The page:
1. the world is set galaxies far away from our own, in a world ruled by dragons.
    2. The leader of the rebelion, Thatcher, informs the main character of the novel Avery that they are slowly loosing the war against the the evil dragon king. king drogan.
    3 he reveals that a old peice of ancient lore has been found, the book of portals.
    4. he reveals that the books magic has created a soulstone and a portal.
    5. he reveals that the portal is actualy a portal to earth. and the rebelion will be stored inside the soulstone, kinda like a suspended animation. and carried around her neck in form of a necklace
    6. on earth she will hatch a egg that is going to be implanted inside her it will hatch and a new king will be born. but he has to be raised in another world to survive.
    7. the enemy finds out about there plans by a traitor.
    8. the enemy finds there secret location and attacks. just at the end she makes it to the portal and is gone. she come out on earth.


    thats basically chapter one, thats what i mean. there is alot of background information discussed about the book of portals, the soulstone. this egg that is going to be implanted inside her to carry. how they are losing the battle and are going to be exterminated if this new king is not born.

    thank you for any info
    jim
     
  5. Cogito
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    Cogito Former Mod, Retired Supporter Contributor

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    Perhaps you could open with a short scene that makes the reader ask, "What is happening here?"

    You could start with a frightened person (child? beggar? ...) stumbling through smoking ruins at sunrise, watching the sky while desperately searching for a place to hide before "they" return...

    The idea is to immediately give the reader something to look forward to, always leave him or her hungry for more. For every bit of information you give, tease the reader with another mystery or two.
     
  6. adamant
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    adamant Contributing Member Contributor

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    Yeah... you could have the most interesting of stories, with the most extravagant content, but you have to keep the reader questioning what is on the page to have them see it.

    Why did that happen? Why is that bad? What's going to happen because of it?

    Doing that keep humanity's inquisitive at play, and keep your audience reading. Actually, there was a pretty good article about this on the FictionFactor website I believe. If you want to try to search for it, it's under 'General Writing > Resource Links'.


    Post Script: Yes, I will continue to plug that resource and the noobie packs until you all see the light!
     
  7. Funny Bunny
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    Funny Bunny Contributing Member

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    I generally throw the first 50 pages away as a pre-write. In that writing there will be a good place to start, but you need to really prune it down--with a machete, generally.


    If this is your first novel, try not to write a 700 pager. Seriously. Try for 250, or a decent sized trade paperback. Go to the library and really view the sizes the SF novels are. I was just in there today. There were several "new writer" novels of about 3/4ths inch to 1 inch. (not sure what this is in MM's Euro-guys). I spoke to a published author who said that a publishing company was more likely to look at a new author with a smaller book. Printing huge books is expensive. Smaller novels are also great ways to learn, and many authors, even ones who publish a book each year, write thin novels.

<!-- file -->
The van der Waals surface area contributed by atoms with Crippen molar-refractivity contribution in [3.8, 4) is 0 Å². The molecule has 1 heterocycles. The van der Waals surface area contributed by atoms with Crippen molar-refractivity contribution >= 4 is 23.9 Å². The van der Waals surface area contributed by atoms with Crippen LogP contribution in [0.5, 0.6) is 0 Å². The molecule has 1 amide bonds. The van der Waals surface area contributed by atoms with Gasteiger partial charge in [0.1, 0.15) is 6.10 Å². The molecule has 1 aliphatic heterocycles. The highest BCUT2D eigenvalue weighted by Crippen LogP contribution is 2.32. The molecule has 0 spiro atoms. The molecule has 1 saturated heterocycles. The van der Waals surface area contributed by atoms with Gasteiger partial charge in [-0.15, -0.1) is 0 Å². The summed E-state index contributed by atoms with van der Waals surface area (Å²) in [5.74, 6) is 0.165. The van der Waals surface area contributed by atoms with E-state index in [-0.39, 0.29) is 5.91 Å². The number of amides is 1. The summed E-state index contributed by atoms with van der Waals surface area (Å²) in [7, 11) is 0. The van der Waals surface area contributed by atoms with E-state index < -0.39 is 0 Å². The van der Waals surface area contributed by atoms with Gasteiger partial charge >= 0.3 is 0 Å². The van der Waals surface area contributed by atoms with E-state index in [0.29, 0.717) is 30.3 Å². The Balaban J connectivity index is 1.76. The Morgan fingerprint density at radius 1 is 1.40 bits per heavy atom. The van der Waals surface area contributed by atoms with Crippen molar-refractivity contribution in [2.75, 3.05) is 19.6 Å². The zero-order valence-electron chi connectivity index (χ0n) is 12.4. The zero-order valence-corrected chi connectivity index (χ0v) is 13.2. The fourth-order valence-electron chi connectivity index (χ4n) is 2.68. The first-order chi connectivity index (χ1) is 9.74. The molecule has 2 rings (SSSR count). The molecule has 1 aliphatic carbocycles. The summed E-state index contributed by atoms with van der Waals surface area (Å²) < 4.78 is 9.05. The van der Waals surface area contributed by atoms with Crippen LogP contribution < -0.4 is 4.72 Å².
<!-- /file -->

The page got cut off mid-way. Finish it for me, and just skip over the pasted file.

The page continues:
Like the title, the Hook actually creates itself. You have to look at it as an impresario, from the viewpoint of "sales," because the hook is your flash marketing tool. You get the hook from knowing the story well. It usually turns up as you are writing. When I cruise the new author rack, I look at 1) the cover picture. 2) randomly check out the interior (landing on fight or sex scenes is a plus). 3) the first paragraph. I do this to all authors. I did it to F. Scott Fitzgerald today, (Great fight scene in "Tender is the Night." No one is exempt.

    I would shy away from talking heads chapters. Can you cut the first part up and "seed" it through the book, then start with an action scene? Doesn't need to be high drama, just action.
     
  8. heyharris1
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    heyharris1 Senior Member

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    hello,
    thanks everybody for the info, im going to reread chapter 1. i need to do some major editing anyways. maybe i will make the battle scene first. then why she is in the portal she can recall everything that was told to her. that way the reader know's why she is on earth, and whats going on. I do agree with the size, i dont think i could write a 700 page book i was just making that as an example. im almost done with it though, about 70,000 words into it. dont think i will make the recommened 100,000, got 3 chapter's to go, although i think the last chapters will be the biggest. cause now they are back on there own planet and the final battle are about to take place. Its gonna get nasty.
    thanks again
    jim.
    cant wait to start posting some, and im sure i will get totally detstroyed on review's but its ok i had alot of fun writing it.
     
  9. PaulChernoch
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    PaulChernoch New Member